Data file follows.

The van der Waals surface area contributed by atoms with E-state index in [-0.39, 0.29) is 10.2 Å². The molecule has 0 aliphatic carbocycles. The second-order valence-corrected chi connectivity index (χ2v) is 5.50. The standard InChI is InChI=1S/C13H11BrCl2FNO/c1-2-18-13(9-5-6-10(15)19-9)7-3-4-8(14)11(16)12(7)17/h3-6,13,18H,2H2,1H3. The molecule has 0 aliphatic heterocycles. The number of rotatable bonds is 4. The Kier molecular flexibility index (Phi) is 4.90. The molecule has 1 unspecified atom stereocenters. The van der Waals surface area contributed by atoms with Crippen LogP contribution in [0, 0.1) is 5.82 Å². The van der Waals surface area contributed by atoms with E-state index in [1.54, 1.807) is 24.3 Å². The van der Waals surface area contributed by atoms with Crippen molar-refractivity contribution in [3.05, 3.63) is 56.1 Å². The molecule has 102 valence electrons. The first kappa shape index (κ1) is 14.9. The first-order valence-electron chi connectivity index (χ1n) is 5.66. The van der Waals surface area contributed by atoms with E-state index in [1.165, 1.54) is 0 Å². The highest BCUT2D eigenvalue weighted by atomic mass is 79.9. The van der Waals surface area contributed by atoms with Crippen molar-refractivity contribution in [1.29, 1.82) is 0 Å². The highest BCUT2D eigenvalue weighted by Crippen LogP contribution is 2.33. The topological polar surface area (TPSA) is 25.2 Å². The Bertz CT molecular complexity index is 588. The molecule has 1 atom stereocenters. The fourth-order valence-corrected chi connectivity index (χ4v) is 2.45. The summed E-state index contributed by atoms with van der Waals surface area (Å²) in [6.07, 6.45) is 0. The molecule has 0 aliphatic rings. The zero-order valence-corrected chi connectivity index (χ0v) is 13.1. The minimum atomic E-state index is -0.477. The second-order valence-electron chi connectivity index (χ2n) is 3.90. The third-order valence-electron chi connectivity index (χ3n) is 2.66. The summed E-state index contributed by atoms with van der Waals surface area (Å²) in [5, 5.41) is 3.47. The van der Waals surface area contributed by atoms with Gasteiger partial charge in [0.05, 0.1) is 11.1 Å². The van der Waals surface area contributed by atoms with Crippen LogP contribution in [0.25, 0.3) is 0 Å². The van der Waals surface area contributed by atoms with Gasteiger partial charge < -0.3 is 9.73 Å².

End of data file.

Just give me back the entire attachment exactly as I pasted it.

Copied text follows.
The van der Waals surface area contributed by atoms with E-state index in [-0.39, 0.29) is 10.2 Å². The molecule has 0 aliphatic carbocycles. The second-order valence-corrected chi connectivity index (χ2v) is 5.50. The standard InChI is InChI=1S/C13H11BrCl2FNO/c1-2-18-13(9-5-6-10(15)19-9)7-3-4-8(14)11(16)12(7)17/h3-6,13,18H,2H2,1H3. The molecule has 0 aliphatic heterocycles. The number of rotatable bonds is 4. The Kier molecular flexibility index (Phi) is 4.90. The molecule has 1 unspecified atom stereocenters. The van der Waals surface area contributed by atoms with Crippen LogP contribution in [0, 0.1) is 5.82 Å². The van der Waals surface area contributed by atoms with E-state index in [1.54, 1.807) is 24.3 Å². The van der Waals surface area contributed by atoms with Crippen molar-refractivity contribution in [3.05, 3.63) is 56.1 Å². The molecule has 102 valence electrons. The first kappa shape index (κ1) is 14.9. The first-order valence-electron chi connectivity index (χ1n) is 5.66. The van der Waals surface area contributed by atoms with E-state index in [1.165, 1.54) is 0 Å². The highest BCUT2D eigenvalue weighted by atomic mass is 79.9. The van der Waals surface area contributed by atoms with Crippen molar-refractivity contribution in [1.29, 1.82) is 0 Å². The highest BCUT2D eigenvalue weighted by Crippen LogP contribution is 2.33. The topological polar surface area (TPSA) is 25.2 Å². The Bertz CT molecular complexity index is 588. The molecule has 1 atom stereocenters. The fourth-order valence-corrected chi connectivity index (χ4v) is 2.45. The summed E-state index contributed by atoms with van der Waals surface area (Å²) in [6.07, 6.45) is 0. The molecule has 0 aliphatic rings. The zero-order valence-corrected chi connectivity index (χ0v) is 13.1. The minimum atomic E-state index is -0.477. The second-order valence-electron chi connectivity index (χ2n) is 3.90. The third-order valence-electron chi connectivity index (χ3n) is 2.66. The summed E-state index contributed by atoms with van der Waals surface area (Å²) in [5, 5.41) is 3.47. The van der Waals surface area contributed by atoms with Gasteiger partial charge in [0.05, 0.1) is 11.1 Å². The van der Waals surface area contributed by atoms with Crippen LogP contribution in [0.25, 0.3) is 0 Å². The van der Waals surface area contributed by atoms with Gasteiger partial charge < -0.3 is 9.73 Å².